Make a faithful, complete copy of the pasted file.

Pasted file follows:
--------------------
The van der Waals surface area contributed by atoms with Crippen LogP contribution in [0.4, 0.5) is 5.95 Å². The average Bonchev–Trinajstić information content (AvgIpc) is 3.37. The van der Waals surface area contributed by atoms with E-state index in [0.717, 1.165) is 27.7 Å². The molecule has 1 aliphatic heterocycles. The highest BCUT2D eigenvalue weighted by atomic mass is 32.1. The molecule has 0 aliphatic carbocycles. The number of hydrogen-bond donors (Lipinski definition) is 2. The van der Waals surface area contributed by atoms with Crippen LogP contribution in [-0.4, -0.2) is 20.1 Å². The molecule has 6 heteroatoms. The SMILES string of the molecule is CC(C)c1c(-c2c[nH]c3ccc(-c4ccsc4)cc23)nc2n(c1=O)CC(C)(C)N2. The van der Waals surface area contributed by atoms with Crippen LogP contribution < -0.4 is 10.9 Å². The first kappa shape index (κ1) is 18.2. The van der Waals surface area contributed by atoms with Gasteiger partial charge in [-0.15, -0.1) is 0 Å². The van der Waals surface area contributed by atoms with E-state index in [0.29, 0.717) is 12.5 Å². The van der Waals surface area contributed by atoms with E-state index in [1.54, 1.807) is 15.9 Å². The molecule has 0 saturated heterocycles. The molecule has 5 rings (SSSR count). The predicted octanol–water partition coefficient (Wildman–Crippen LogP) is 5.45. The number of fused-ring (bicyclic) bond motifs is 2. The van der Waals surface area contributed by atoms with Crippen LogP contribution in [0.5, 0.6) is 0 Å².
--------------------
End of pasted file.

The van der Waals surface area contributed by atoms with Crippen LogP contribution in [0.4, 0.5) is 5.95 Å². The average Bonchev–Trinajstić information content (AvgIpc) is 3.37. The van der Waals surface area contributed by atoms with E-state index in [0.717, 1.165) is 27.7 Å². The molecule has 1 aliphatic heterocycles. The highest BCUT2D eigenvalue weighted by atomic mass is 32.1. The molecule has 0 aliphatic carbocycles. The number of hydrogen-bond donors (Lipinski definition) is 2. The van der Waals surface area contributed by atoms with Crippen LogP contribution in [-0.4, -0.2) is 20.1 Å². The molecule has 6 heteroatoms. The SMILES string of the molecule is CC(C)c1c(-c2c[nH]c3ccc(-c4ccsc4)cc23)nc2n(c1=O)CC(C)(C)N2. The van der Waals surface area contributed by atoms with Crippen LogP contribution < -0.4 is 10.9 Å². The first kappa shape index (κ1) is 18.2. The van der Waals surface area contributed by atoms with Gasteiger partial charge in [-0.15, -0.1) is 0 Å². The van der Waals surface area contributed by atoms with E-state index in [0.29, 0.717) is 12.5 Å². The van der Waals surface area contributed by atoms with E-state index in [1.54, 1.807) is 15.9 Å². The molecule has 0 saturated heterocycles. The molecule has 5 rings (SSSR count). The predicted octanol–water partition coefficient (Wildman–Crippen LogP) is 5.45. The number of fused-ring (bicyclic) bond motifs is 2. The van der Waals surface area contributed by atoms with Crippen LogP contribution in [0.5, 0.6) is 0 Å².